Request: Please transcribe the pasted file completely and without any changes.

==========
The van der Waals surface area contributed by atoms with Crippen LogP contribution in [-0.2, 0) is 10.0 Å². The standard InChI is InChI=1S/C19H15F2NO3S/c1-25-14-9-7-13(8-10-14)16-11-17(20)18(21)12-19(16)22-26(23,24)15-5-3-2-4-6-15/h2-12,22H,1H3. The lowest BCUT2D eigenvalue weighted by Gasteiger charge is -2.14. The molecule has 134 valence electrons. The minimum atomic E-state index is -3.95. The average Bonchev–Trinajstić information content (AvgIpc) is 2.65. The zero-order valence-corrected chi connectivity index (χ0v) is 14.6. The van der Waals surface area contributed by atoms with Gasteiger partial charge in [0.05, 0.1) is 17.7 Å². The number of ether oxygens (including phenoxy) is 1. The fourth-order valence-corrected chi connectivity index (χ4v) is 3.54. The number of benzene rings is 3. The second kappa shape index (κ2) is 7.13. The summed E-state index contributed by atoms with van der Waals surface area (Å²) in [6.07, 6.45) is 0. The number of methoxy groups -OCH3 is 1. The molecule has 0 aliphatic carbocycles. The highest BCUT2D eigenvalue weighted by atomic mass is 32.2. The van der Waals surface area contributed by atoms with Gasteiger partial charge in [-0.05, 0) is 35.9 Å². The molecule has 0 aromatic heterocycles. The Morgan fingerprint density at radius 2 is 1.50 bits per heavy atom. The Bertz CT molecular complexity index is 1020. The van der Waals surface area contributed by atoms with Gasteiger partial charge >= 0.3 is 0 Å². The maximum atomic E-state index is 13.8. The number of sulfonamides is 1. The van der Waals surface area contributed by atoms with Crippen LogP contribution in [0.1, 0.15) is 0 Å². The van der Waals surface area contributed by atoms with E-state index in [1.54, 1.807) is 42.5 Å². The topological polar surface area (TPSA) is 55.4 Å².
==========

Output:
The van der Waals surface area contributed by atoms with Crippen LogP contribution in [-0.2, 0) is 10.0 Å². The standard InChI is InChI=1S/C19H15F2NO3S/c1-25-14-9-7-13(8-10-14)16-11-17(20)18(21)12-19(16)22-26(23,24)15-5-3-2-4-6-15/h2-12,22H,1H3. The lowest BCUT2D eigenvalue weighted by Gasteiger charge is -2.14. The molecule has 134 valence electrons. The minimum atomic E-state index is -3.95. The average Bonchev–Trinajstić information content (AvgIpc) is 2.65. The zero-order valence-corrected chi connectivity index (χ0v) is 14.6. The van der Waals surface area contributed by atoms with Gasteiger partial charge in [0.05, 0.1) is 17.7 Å². The number of ether oxygens (including phenoxy) is 1. The fourth-order valence-corrected chi connectivity index (χ4v) is 3.54. The number of benzene rings is 3. The second kappa shape index (κ2) is 7.13. The summed E-state index contributed by atoms with van der Waals surface area (Å²) in [6.07, 6.45) is 0. The number of methoxy groups -OCH3 is 1. The molecule has 0 aliphatic carbocycles. The highest BCUT2D eigenvalue weighted by atomic mass is 32.2. The van der Waals surface area contributed by atoms with Gasteiger partial charge in [-0.05, 0) is 35.9 Å². The molecule has 0 aromatic heterocycles. The Morgan fingerprint density at radius 2 is 1.50 bits per heavy atom. The Bertz CT molecular complexity index is 1020. The van der Waals surface area contributed by atoms with Gasteiger partial charge >= 0.3 is 0 Å². The maximum atomic E-state index is 13.8. The number of sulfonamides is 1. The van der Waals surface area contributed by atoms with Crippen LogP contribution in [0.1, 0.15) is 0 Å². The van der Waals surface area contributed by atoms with E-state index in [1.54, 1.807) is 42.5 Å². The topological polar surface area (TPSA) is 55.4 Å².